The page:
somewhere between one in 200 (total dependence) and one in 1060
researches artificial intelligence and Bayesian statistics at NASA Ames,
has master's degrees in physics and philosophy of science, and has done
substantial work on hypertext publishing. To receive his longer paper on
the above topic, send us a self-addressed stamped envelope (with 45 cents
postage within the U.S.), or send electronic mail to firstname.lastname@example.org.
Table of Contents - Foresight
Markets inside Computers
The Agorics Project is building working markets operating entirely as object-oriented
computer software, to test theories on how markets evolve. Based at the
Center for the Study of Market
Processes at George Mason University in Fairfax, Virginia, the effort
was originally inspired by a series
of three papers written by Mark
S. Miller and K. Eric Drexler. A
few copies of these papers, donated by Mark Miller, are still available
from Foresight; within the U.S., please send a large, self-addressed envelope
with $2.36 postage. (Outside the U.S., try to include a donation that will
roughly cover our postage costs.) Miller now serves as Co-director of the
project, along with Prof.
Don Lavoie. Graduate students aiding the project include Howard Baetjer,
Kevin Lacobie, and Bill Tulloh. The project is now seeking additional funds
to expand its work.
Those interested in the project can read about it in the Center's free newsletter,
Praxis. Contact the Center at 703-323-3483, or online at email@example.com
(BITNET) or firstname.lastname@example.org. For the full story behind the Agorics
Project, request the Spring 1990 issue of the Center's journal Market
Process. In addition to two articles on evolutionary economics, this
issue contains an article by Phillip K. Salin on the ecology of decisions,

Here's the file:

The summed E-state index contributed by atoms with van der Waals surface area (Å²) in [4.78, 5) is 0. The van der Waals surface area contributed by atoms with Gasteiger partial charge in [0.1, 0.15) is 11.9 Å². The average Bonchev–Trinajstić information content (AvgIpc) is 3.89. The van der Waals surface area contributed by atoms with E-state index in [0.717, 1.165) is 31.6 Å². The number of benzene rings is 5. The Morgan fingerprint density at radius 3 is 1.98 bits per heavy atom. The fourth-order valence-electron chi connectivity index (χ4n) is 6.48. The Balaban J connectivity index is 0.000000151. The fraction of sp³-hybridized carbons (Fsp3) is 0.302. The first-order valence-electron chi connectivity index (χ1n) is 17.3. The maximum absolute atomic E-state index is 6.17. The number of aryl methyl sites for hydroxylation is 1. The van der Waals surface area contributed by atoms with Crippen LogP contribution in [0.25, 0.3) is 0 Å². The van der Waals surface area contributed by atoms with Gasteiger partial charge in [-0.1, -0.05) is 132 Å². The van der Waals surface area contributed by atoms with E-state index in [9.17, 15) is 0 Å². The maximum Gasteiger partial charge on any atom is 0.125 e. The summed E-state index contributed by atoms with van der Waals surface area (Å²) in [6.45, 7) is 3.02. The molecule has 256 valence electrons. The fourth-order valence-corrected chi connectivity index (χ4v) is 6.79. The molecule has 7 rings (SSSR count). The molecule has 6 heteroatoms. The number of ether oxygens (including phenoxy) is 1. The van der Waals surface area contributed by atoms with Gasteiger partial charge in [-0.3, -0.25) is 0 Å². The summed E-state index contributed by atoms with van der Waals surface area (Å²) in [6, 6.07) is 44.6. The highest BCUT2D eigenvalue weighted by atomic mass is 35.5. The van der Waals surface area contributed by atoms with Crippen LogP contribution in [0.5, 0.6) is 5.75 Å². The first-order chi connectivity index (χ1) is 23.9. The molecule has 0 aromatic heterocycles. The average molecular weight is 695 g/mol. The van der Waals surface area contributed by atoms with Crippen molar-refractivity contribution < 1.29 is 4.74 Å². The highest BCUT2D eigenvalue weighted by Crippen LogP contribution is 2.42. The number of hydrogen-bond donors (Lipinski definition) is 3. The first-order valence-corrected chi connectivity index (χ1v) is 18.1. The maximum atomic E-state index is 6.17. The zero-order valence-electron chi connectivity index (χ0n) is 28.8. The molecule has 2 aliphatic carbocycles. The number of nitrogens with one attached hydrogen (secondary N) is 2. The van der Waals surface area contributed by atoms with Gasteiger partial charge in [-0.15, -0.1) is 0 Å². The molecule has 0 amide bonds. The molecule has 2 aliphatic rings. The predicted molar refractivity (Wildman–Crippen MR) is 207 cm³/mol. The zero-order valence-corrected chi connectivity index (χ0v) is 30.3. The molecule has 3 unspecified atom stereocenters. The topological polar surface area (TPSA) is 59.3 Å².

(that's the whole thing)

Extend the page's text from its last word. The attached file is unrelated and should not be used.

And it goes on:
or how to improve our models of the decision-making process.
Table of Contents - Foresight
We would like to give special thanks to Russell Mills, who has donated many,
many hours of help on the design and layout of Update and other
Foresight publications. Some assistance for Russ has been found thanks to
Hilary Nelson, who did the layout on this issue. Special thanks also go
to Bob Fleming, Cheri Kushner, and their company futheuristix for the generous
donation of a Canon copier. This will make a big difference to our office
Thanks to Hank Lederer for his database searches on NEXIS. Hank can no longer
supply these, so we are looking for someone with access to NEXIS to run
periodic searches on the word nanotechnology. Thanks also to those
who volunteered to help with publication layout; we hope to take advantage
of your generous offers.
Belated thanks to Felix Frayman for help in translating from Russian to
Thanks to the following for sending technical articles and media coverage;
please keep these coming: Richard Cathcart, Giri Cherukuri, Jim Conyngham,
Dick Crawford, Eric Dahlstrom, Donald J. Fears, Jaroslav Franta, W.C. Gaines,
Alan Hald, Robin Hanson, Mark Haviland, Stan & Kiyomi Hutchings, Anthony
L. Johnson, Spencer MacCallum, Joy Martin, Tom McKendree, Anthony Oberley,
John Papiewski, Jack Powers, Alvin Steinberg, and Christian Talbert.
Table of Contents - Foresight
We will need volunteers to staff the Foresight Institute booth at the Space
Development Conference. See the article in this
issue for details. We are also looking for a volunteer to prepare an
index for the proceedings of the First Foresight Conference on Nanotechnology.
From our "Thanks" column it's clear
that many readers are already sending in articles, both technical and nontechnical.
We'd like to make this more systematic for the technical articles, with
volunteers agreeing to monitor specific journals. If you routinely look
at one or more of the following and are willing to send us copies of relevant
articles, please contact us: Angewandt Chemie, JACS,
J. Appl. Phys., Appl. Phys Lett., Protein
Engineering, J. Computational Chemistry, J. Molecular
Electronics. As always, articles from other publications are welcome.
We already monitor Science, Nature, and Science
News. We'd also appreciate help from Japan in identifying relevant
journals and obtaining abstracts in English of key articles.
Someone with routine access to NEXIS could help us by running periodic searches
on the word nanotechnology.
We are in need of the following materials and help: a fax machine and a
laser printer for the Macintosh. Office space in the Palo Alto area is needed
as well. Volunteers with legal or fundraising experience are welcome. Note
that donations of equipment or funds are tax-deductible in the U.S. as charitable
If you or your company can help with any of the above, please call us at
Table of Contents - Foresight
From Foresight Update 11, originally published 15